Advocates for kids with autism had a busy day Tuesday, as they pushed a bill that would make insurance companies cover expensive treatments for the disorder.
By Rose Hoban
For kids with autism in North Carolina, it’s possible to get insurance coverage for the process of diagnosing the developmental disorder. But for the bulk of those kids, getting an insurance company to cover treatment is another matter.
A bill that’s been making a last-minute dash for a vote on the floor of the state House of Representatives would change that. The bill went through two committees on Tuesday, and was attached with seven amendments when it crossed the finish line.
House Bill 498 would ensure that kids who get diagnosed with autism before their eighth birthdays would be eligible for intensive treatment aimed at helping them function more like children without the disorder, even if the treatment is expensive.
“North Carolina is very much in the minority; autism is now generally covered by a majority of the states, including Virginia, South Carolina, Florida and Texas,” said bill sponsor Rep. Chuck McGrady (R-Henderson). “What we’re trying to do is really bring North Carolina along with the majority of the other states.”
“Harvard did a study that said the cost to society for an untreated autistic child is $3.2 million,” said John Burress, a retired businessman from Winston-Salem who has become an autism advocate. He testified before the House Insurance Committee Tuesday afternoon.
“Think of all of the educational expenses, all of the medical expenses, the Medicaid, the Medicare, all of the expenses that may come from the correctional system later in life,” he said. “If we invest a little bit up front, it’s worth it for the long pull.”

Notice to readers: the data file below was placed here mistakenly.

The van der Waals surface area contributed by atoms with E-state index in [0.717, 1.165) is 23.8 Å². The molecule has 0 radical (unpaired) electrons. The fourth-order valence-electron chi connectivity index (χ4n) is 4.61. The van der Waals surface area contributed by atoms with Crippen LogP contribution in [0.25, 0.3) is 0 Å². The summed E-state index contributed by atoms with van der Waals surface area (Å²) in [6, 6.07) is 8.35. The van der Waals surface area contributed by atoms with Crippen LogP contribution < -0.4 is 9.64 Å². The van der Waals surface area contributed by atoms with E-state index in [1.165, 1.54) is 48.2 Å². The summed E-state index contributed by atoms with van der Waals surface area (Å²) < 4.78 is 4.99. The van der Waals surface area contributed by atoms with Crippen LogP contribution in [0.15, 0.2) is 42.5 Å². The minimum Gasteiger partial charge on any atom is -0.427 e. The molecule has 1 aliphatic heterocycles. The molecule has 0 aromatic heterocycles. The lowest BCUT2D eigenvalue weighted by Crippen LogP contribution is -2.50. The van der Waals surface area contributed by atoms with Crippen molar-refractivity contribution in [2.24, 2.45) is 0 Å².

“It’s pay me now, or pay me later,” Burress concluded.
Applied behavioral analysis
Autism spectrum disorder is a range of developmental problems that span from very mild impairment to the very severe. People diagnosed with autism usually have problems communicating with others.
Someone with a mild form of the disorder may be able to go to school and work but might have difficulties connecting with peers, making eye contact or reading others’ emotional cues well.
People with more severe forms of the disorder might be unable to communicate.
“There are a lot of sensory problems involved, all that sensory information that you take in – sight, sound, hearing, touch … the brain of the person with autism doesn’t interpret it the way other folks do,” said Jennifer Mahan, director of government relations for the Autism Society of North Carolina. “It all becomes overwhelming, and that can explain some of the more extreme behaviors you end up seeing.”
“There’s a lot that we don’t entirely understand yet about autism,” she said.
The Centers for Disease Control and Prevention estimate that about one in 88 children are born with some form of autism spectrum disorder. That number has grown over recent decades, in part because diagnosis is more sensitive, and in part because of reasons that no one is quite sure of.
House Bill 498 would provide coverage for a treatment called applied behavioral analysis (ABA), which can be incredibly intense, said Lorri Unumb, vice-president for governmental affairs for Autism Speaks, a national advocacy group.
“It is causing the developmental process to occur in a child for whom it’s not occurring naturally,” she said. “It’s based on principles of human behavior.”
Unumb explained that the treatment uses positive reinforcement and repetition – sometimes extreme repetition – to help break through the communication difficulties these children have and help them learn basic skills.
She said the therapy works better the younger the children start, but is usable for older kids too, and even adults.
“So much of learning that children do is based on imitation, but a lot of severely impacted children don’t have that skill,” Unumb said.
She said specially trained and certified therapists take each skill – from feeding oneself to bathing and dressing, even waving good-bye – and break it down into component parts.
“If you’re teaching a child to touch their head, you might have to take their arm and bring it up to their head for them, prompting them, over and over,” Unumb said. “When they finally do it themselves, you reward them. I may have to do this 10 times, then I have to get the child to repeat it.